Twenty-two persons in the whole reached the shore alive - seven of whom died during the next day, either from over-exertion, or injuries received in the melancholy struggle for life. Out of the Neva's complement of crew and women, (240) fifteen only have been saved. These poor people made the best of their distressing situation upon King's Island - built for themselves a tent out of a topmast, studding sail, and gaff topsail, washed on shore, and supported themselves upon shell-fish which they procured from the rocks and from the fragments of provisions that were occasionally cast up when it fortunately happened that the attention of some men who had been previously wrecked in a small vessel named the Tartar belonging to Mr Charles Friend upon the southeast end of King s Island some weeks previous was attracted by the pieces of wreck and materials that floated about and undertook a search round the Island. [159] Upon the northern end they fell in with the survivors from the Neva.
By the exertions of the dogs belonging to a sealer who had been passenger in the Tartar some wallaby were procured which proved of much service to the distressed people On the 15th of June Mr Charles Friend made the Island m the Sarah Ann bound to a whaling station at Port Farrie, and took all the unfortunate people from it at some risk, with the exception of 2 seamen and 1 woman, who were in the bush, and were not aware of the arrival of the vessel. With these Mr Friend returned to Launceston, and arrived on Saturday afternoon, 27th. June.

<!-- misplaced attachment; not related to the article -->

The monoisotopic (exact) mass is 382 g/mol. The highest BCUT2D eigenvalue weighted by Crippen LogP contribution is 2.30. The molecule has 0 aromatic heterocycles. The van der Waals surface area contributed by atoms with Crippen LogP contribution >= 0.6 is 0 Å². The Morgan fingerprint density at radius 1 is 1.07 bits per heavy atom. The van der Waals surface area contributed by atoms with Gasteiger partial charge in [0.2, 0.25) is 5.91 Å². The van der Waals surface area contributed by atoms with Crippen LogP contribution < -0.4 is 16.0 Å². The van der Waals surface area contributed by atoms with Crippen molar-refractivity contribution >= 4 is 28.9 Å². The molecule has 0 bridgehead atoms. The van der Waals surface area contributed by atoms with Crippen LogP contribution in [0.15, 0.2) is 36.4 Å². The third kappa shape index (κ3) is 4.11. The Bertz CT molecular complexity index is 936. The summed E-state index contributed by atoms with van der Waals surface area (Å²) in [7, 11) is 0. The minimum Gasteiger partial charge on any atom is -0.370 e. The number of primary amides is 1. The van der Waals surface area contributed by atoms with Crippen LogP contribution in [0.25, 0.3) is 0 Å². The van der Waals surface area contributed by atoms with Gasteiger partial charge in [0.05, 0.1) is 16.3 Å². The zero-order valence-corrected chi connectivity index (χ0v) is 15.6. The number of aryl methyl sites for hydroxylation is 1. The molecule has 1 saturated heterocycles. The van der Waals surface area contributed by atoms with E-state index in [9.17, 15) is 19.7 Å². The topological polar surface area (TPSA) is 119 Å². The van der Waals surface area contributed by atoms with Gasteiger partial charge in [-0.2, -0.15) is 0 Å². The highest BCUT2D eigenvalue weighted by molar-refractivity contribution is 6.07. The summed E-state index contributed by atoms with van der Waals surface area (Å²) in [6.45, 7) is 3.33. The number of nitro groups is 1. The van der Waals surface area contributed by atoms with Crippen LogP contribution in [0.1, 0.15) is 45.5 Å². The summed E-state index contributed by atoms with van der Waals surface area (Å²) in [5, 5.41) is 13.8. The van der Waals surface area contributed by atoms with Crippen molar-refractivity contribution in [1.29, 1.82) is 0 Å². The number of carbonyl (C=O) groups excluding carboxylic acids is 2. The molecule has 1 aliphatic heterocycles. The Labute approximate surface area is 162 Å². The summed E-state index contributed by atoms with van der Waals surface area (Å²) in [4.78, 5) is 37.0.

Every kindness that humanity could suggest, and Mr Charles Friend's limited circumstances permitted, was bestowed upon the sufferers, until their arrival at Launceston, when, we are proud to say, the Port Officer, Lieutenant Friend, personally exerted himself, in providing for them every accommodation and necessary, that no doubt, proved gratifying indeed, after the hardships and sufferings they had for so long endured. Lieutenant Friend, in a most praiseworthy manner, opened a subscription, which he liberally started; we trust his example will be followed up by every inhabitant of the town, and that a sum may be realized, sufficient to reimburse the poor people for their pecuniary loss.
The following are the names of the survivors: - B. H. Peck, commander; Joseph Bennett, chief mate. Seamen - Thos. Sharpe, John Wilson, Edward Calthorp, Thomas Hines, Robert Bullard, John Robinson and William Kidney. Female Convicts - Ellen Galvin, Mary Slattery, Ann Cullen, Rose Ann Heland, Rose Dunn and Margaret Drury.
Of these, Robinson, Kidney, and Margaret Drury, were left at King's Island. The Shamrock, Colonial vessel, is to be dispatched to King's Island, to bring off those persons left behind, and to secure any Government stores that may have been washed ashore.